Not Okay – Review

“The movie takes big, bold, purposefully discomforting swings but then becomes oddly insular, as if unsure of how to resolve things once they’ve been fully set into motion.”

by Ken Bakely

Quinn Shepherd’s Not Okay is a movie steeped in anguish. Her characters express pain, either genuine or invented, and pain that can be inflicted on them or they can unleash on others – and to her credit, she lets the discomfort this causes linger. The humor is biting, the ascent is relentless, and the denouement is harrowing. From moment to moment, the pieces of this movie are expertly crafted, but there’s something big missing when it comes to conveying what this whole experience should mean. Is it meant to be a satire of an entire culture or of its particular lead character? The film never really figures that out, and contrasted against the knowing brazenness of the actions it’s depicted in the leadup, it can feel disappointingly empty as a result. Shepherd’s script follows Danni (Zoey Deutch), an aspiring writer who works a thankless job as a photo editor for a popular website. While trying to impress Colin (Dylan O’Brien), her thoroughly unimpressive work crush, she says she is due to head to Paris for a writers’ retreat. She isn’t, but now she must go through with it, photoshopping herself into pictures of the city and posting them on her Instagram feed. It’s all fun and games until a terrorist attack rips through the city, leading her family, friends, and colleagues to blanket her in the adoration, attention, and sympathy that she craves. They believe she is a traumatized survivor of a horrendous incident, and she will do nothing to dispel that.

Shepherd then tracks Danni’s journey from the first series of lies to something far more behemoth, shocking, and daunting, and it’s from there that the film tries to comment on how the internet assists the wildfire spread of her falsehoods. Danni attends a support group in order to figure out what actual survivors say and think, and with laser-like efficiency, befriends Rowan (Mia Isaac), a teen who survived a school shooting and became a famous gun control advocate. With an eye towards Rowan’s sizable social media following, Danni co-opts Rowan’s speeches into an article she pens for her employer, in which she attempts to start a hashtag movement – #IAmNotOkay – which she keeps just vague enough to allow other people to insert their own struggles. It’s everywhere, it’s viral, it’s famous. Better still, she’s famous.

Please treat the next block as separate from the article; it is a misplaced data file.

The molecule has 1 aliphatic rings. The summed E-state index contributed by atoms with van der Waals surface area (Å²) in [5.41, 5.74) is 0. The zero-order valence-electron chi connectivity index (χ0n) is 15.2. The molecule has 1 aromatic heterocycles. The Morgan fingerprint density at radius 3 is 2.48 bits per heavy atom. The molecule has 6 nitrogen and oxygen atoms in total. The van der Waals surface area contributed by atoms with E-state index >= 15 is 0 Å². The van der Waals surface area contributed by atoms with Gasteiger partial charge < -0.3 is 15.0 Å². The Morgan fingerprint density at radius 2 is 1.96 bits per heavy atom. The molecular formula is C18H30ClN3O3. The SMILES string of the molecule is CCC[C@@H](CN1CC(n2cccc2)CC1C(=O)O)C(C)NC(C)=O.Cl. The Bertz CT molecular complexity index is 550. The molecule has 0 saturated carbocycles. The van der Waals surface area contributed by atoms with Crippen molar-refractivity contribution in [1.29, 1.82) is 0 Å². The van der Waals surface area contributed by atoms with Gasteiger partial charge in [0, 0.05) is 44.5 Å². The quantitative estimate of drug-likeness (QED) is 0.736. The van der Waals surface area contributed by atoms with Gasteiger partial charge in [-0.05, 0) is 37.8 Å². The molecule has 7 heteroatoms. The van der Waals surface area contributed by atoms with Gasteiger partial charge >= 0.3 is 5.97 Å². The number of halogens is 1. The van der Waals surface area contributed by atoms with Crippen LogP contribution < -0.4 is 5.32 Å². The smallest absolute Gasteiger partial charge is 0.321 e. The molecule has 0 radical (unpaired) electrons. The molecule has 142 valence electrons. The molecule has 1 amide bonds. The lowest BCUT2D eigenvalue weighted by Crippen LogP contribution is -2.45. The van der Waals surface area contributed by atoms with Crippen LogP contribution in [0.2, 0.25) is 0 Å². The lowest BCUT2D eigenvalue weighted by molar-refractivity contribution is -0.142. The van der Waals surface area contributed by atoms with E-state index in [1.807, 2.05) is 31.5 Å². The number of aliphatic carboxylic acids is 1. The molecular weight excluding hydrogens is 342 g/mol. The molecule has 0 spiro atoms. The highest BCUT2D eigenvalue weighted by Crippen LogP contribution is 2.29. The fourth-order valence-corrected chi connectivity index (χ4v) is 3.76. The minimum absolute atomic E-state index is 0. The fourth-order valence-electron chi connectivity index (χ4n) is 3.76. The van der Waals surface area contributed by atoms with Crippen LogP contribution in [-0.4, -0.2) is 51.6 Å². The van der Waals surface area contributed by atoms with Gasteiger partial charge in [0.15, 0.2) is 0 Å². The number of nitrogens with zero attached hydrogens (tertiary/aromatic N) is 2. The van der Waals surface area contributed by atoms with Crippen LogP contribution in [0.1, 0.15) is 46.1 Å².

We know that, from here, it can only go downhill – and in case anyone thought Danni might get away with it, the film begins in medias res with clips of internet personalities sharing her home address and dubbing her worse than Hitler – and Not Okay certainly doesn’t short-change itself in depicting Danni’s fall from grace. But what does the movie want to achieve from there? The movie takes big, bold, purposefully discomforting swings but then becomes oddly insular, as if unsure of how to resolve things once they’ve been fully set into motion. It has dedicated itself – not without skill or accomplishment, mind you – to telling a story of an advantageous liar who tells a string of untruths to advance their stature, and whose lies spin out of control through the internet. Yet this is highly familiar territory – both in fiction and in real life – and in the end, the film doesn’t set itself apart or make particularly meaningful observations. 

Not Okay winds up in a strange situation: so much of Shepherd’s work here, as writer and director, is good in working out small details or observations – whether of the sheer brazenness of Danni’s con or the particulars of how things spread online – but not so much with the bigger arcs and themes. Still, her cast is very capable. Deutch depicts Danni’s shameless acts with a straightforward bluntness, wordlessly conveying the idea that the only trait driving the character more than desperation is impulsiveness, as lies keep piling atop each other. And in only her second feature film, Isaac is revelatory as Rowan, giving the character a depth of spirit and tumult of emotion that makes the inevitable betrayal she suffers all the more wrenching. Through fine performances and well-tuned scenes that range from spitefully funny to unsparingly dire, Not Okay seems like it’s steadily escalating to something encompassing and enveloping in its commentary on the social landscapes or the individual traits it starts to skewer. However, the movie eventually spins out and retreats to a rote and obligatory conclusion, and it doesn’t properly work through the chaos it has built up.